Quizzing and Questioning

It’s not often I start a post using the letter Q (which is generally best saved for getting a high score in Scrabble!).

Image Credit:  As ever, images are from Pixabay or Pexels unless otherwise stated.

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Quizzing your characters can be great fun and often leads to you to finding hidden depths to your creations.

Sometimes you can find your characters are more shallow than you thought initially they would be but you can use that. Shallow characters can be used for comic effect. They can also be a pain in the neck to your lead character.

Work out what their place is in your story. Work out if there is a reason to their being shallow. Do they develop at all? If not, how do they help or hinder your lead?

Work out what you think you need to know about your characters. You should find that leads to other questions but the more you can envisage your creation, the better it is for you to write them into existence. Because you know them well, you will write about/for them with conviction and something of that does come through to your readers.


It’s my turn on the Association of Christian Writers’ blog More Than Writers. This time I discuss Feeding Your Writing. (For gardening fans, I will say now it doesn’t involve Baby-Bio, though I admit I love the image from Pixabay below. Given some of my flash fiction is fantasy based this is particularly apt!).

I share some thoughts as to how you can feed your writing and why it is so important. Hope you enjoy.


I’m going to be sharing Part 2 of The Chameleons Say Hello series for Chandler’s Ford Today later this week. Their Spring Quartet production, due to be staged in April, is now off, unfortunately but understandably. The Ritchie Hall where they perform does not have a big stage. It is amazing what The Chameleons achieve given the limited space but it does make the 2 meter rule nigh on impossible to achieve. (I’m still in awe at the amazing set they built for Blackadder).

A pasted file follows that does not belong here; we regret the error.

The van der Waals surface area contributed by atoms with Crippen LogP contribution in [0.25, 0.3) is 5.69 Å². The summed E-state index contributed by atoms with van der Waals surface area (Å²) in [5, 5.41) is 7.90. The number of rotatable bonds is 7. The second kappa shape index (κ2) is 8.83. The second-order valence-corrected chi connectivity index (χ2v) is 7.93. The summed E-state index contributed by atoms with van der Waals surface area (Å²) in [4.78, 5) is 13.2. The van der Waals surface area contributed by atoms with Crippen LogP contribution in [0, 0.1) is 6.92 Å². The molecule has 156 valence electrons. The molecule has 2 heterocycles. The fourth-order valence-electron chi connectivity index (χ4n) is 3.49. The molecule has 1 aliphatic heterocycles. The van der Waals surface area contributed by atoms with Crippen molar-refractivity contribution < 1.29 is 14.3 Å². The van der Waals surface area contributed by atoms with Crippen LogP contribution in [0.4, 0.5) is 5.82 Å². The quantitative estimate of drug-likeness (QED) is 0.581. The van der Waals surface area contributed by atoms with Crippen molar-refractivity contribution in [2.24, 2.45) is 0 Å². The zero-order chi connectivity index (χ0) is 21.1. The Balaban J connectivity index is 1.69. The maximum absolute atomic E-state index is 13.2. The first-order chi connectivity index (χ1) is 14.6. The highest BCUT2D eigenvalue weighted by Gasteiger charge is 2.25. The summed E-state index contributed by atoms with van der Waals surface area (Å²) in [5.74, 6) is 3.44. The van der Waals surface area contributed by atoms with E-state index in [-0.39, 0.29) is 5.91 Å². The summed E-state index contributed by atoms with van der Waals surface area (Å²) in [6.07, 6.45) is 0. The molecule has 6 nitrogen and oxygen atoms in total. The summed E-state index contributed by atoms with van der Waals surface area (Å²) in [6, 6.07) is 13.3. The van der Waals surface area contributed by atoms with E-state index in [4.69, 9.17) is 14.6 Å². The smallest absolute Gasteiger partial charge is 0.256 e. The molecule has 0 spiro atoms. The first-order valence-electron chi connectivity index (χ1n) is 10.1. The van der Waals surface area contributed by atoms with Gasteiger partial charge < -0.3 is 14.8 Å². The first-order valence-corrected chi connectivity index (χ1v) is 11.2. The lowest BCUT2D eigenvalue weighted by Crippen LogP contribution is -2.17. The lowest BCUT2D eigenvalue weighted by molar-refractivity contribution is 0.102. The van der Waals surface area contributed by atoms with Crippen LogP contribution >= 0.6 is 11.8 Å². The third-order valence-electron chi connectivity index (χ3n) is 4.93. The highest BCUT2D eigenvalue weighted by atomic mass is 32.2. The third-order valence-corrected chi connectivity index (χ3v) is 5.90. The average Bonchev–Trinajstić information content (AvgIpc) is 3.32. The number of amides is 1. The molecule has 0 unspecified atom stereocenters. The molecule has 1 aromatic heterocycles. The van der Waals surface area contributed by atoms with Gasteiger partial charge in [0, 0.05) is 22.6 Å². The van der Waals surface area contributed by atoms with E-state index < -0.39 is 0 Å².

Do check out the interview later in the week and the previous one (there’ll be a link back in the post I put up on Friday). The interviews make for a great look at life behind the stage.

Being the nosey parker that I am, this kind of thing always fascinates me. The world of books can show you different life experiences, real or imagined. Interviews can also you aspects of life that you won’t experience directly but are fascinating to read about nonetheless.

And I hope it is not long, relatively speaking anyway, before The Chameleons get to entertain us again ON the stage.

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I’ve just discovered a new random generator – a random question one! I think I could have some fun with this.

Firstly, you could use the questions to help you develop your characters. Quizzing characters is a great way to finding out more about them before you write their story.

I’ve always found that this leads to better depth of characterisation. I need to know Character A loathes cheese because they were forced to eat it at school because cheese is somehow going to feature in my tale and it will be a major issue for them. Now that’s just a very random example but you see the point.

Secondly, you can use the questions as titles and/or themes.

Thirdly, get your character to answer the question and make that the story!

For example, one question that came up when I found this was:-

If you inherited or won a million pounds/dollars etc, what’s the very first thing you would do with the money?

Now there is definitely a story in that! I shall explore more of this generator. Really pleased to have found it.

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Following on from yesterday’s post, I did write a story based on the random question generator question I shared with you yesterday. Will polish and submit that in due course.

Having another look at the generator, I’ve found you can change category of question as well. That will be useful.

Another thing which will be useful from this is you can ask yourself WHY you have answered the question the way you have.

For example, the question that has come up tonight for me is “If you could start a collection of one kind of item, what would it be?”.

(In my case, books. I already have a good collection but that’s not a good enough reason to stop buying books! All I’m limited by here is budget and, for print books, shelf space! Oh and while I think about it, a big thanks to all of my writing friends for writing wonderful fiction. I’d always been a little bit lacking in reading contemporary fiction. Classics not a problem, contemporary was. Not any more it isn’t! One of my little pleasures in life is walking past my book case with my friends’ books on and even more so at the moment given I can’t see any of them for goodness knows how long. You good people know who you are! Well done and thanks, all!).